- Dollar General has reached a goal it announced in July of hiring 50,000 workers ahead of Labor Day but is still aggressively looking to add to its workforce, according to a press release on Wednesday from the discount retail chain.
- The company is offering a $5,000 sign-on bonus to people who accept positions as drivers for its trucking operation, known as DG Private Fleet, through Jan. 28, 2022.
- Dollar General is continuing its efforts to attract prospective employees as it expands its store fleet and invests in its distribution capabilities.
Dollar General's recruitment operations have been in overdrive in recent months, with the company's rapid growth fueling its demand for workers to fill roles in stores, distribution facilities and other parts of its business.
The company's just-completed campaign to hire 50,000 new staffers followed a drive it publicized in April to bring on 20,000 workers. Dollar General did not say how many workers it is looking to bring on in the weeks to come, but indicated a particular need for truck drivers.
Underscoring that, the company said Wednesday it is continuing to pay cash bonuses to people who join DG Private Fleet through the end of January, extending an offer it made when it announced its push to hire workers during the summer. As a further inducement, Dollar General recently announced it's letting truck drivers bring a dog or cat with them in the cab.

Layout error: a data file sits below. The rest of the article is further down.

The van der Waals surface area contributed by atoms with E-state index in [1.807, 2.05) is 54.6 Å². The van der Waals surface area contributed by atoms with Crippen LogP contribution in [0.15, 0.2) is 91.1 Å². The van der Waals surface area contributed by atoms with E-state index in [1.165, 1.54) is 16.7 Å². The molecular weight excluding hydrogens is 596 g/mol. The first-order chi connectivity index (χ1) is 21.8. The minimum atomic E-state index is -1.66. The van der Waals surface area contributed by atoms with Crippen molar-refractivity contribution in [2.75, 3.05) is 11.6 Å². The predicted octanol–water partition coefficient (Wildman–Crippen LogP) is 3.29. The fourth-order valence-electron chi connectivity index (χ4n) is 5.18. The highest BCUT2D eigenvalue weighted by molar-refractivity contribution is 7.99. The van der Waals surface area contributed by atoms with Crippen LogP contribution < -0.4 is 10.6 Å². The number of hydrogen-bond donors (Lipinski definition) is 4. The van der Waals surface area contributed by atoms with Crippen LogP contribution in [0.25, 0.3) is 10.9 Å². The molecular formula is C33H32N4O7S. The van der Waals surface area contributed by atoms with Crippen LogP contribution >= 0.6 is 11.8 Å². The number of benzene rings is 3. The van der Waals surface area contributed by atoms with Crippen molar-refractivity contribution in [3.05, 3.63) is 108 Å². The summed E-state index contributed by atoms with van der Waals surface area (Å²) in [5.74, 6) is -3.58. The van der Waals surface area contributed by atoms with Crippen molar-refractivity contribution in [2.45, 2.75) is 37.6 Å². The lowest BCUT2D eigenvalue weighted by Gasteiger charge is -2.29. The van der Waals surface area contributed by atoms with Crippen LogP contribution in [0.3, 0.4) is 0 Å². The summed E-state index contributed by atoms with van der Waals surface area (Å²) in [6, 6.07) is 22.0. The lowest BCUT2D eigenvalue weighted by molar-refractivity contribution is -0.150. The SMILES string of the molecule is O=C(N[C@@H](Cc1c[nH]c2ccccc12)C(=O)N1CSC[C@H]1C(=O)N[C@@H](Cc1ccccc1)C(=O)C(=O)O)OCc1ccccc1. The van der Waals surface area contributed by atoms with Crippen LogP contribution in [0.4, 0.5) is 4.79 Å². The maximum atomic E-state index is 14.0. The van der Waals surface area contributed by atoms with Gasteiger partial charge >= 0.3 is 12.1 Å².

Dollar General, which runs more than 17,600 stores in 46 states, has made building its distribution infrastructure a central pillar of its growth strategy. The company said in August it had completed its rollout of DG Fresh, an initiative to transport frozen and refrigerated items using its own trucks, to all of its stores. In March, The Wall Street Journal reported that Dollar General's truck fleet included more than 700 vehicles, up from only 80 in early 2018.
Dollar General's hiring spree comes as the company jostles with other retailers to attract job applicants in a tight labor market that has amped up efforts by companies to impress current and prospective workers. For example, Kroger, which said in June that it was looking to hire 10,000 workers, pointed to higher starting wages, training opportunities and its culture as reasons why people should consider working for the grocer.
A new dynamic in the labor market is the fact that states are letting extended unemployment benefits related to the pandemic expire. In May, the National Grocers Association, which represents independent food retailers, said the benefits, which were part of the economic stimulus legislation passed by Congress earlier this year, were so generous that they gave people an incentive not to seek employment.